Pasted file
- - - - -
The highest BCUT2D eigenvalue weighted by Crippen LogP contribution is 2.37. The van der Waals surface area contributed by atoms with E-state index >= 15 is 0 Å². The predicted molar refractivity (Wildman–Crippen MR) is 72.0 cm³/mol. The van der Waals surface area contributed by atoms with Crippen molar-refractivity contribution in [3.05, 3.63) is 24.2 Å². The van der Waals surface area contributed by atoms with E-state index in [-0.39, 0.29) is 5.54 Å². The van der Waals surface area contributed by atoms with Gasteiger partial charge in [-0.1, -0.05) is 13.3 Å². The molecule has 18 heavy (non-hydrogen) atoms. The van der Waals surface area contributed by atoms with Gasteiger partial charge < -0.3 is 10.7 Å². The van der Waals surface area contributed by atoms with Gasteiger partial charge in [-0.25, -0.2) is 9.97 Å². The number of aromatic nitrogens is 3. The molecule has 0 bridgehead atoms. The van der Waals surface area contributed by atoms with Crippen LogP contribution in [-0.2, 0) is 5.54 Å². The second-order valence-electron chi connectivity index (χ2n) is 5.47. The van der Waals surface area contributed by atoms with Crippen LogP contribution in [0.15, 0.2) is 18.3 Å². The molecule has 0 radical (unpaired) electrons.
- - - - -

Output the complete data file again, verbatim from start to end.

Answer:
The highest BCUT2D eigenvalue weighted by Crippen LogP contribution is 2.37. The van der Waals surface area contributed by atoms with E-state index >= 15 is 0 Å². The predicted molar refractivity (Wildman–Crippen MR) is 72.0 cm³/mol. The van der Waals surface area contributed by atoms with Crippen molar-refractivity contribution in [3.05, 3.63) is 24.2 Å². The van der Waals surface area contributed by atoms with E-state index in [-0.39, 0.29) is 5.54 Å². The van der Waals surface area contributed by atoms with Gasteiger partial charge in [-0.1, -0.05) is 13.3 Å². The molecule has 18 heavy (non-hydrogen) atoms. The van der Waals surface area contributed by atoms with Gasteiger partial charge < -0.3 is 10.7 Å². The van der Waals surface area contributed by atoms with Gasteiger partial charge in [-0.25, -0.2) is 9.97 Å². The number of aromatic nitrogens is 3. The molecule has 0 bridgehead atoms. The van der Waals surface area contributed by atoms with Crippen LogP contribution in [-0.2, 0) is 5.54 Å². The second-order valence-electron chi connectivity index (χ2n) is 5.47. The van der Waals surface area contributed by atoms with Crippen LogP contribution in [0.15, 0.2) is 18.3 Å². The molecule has 0 radical (unpaired) electrons.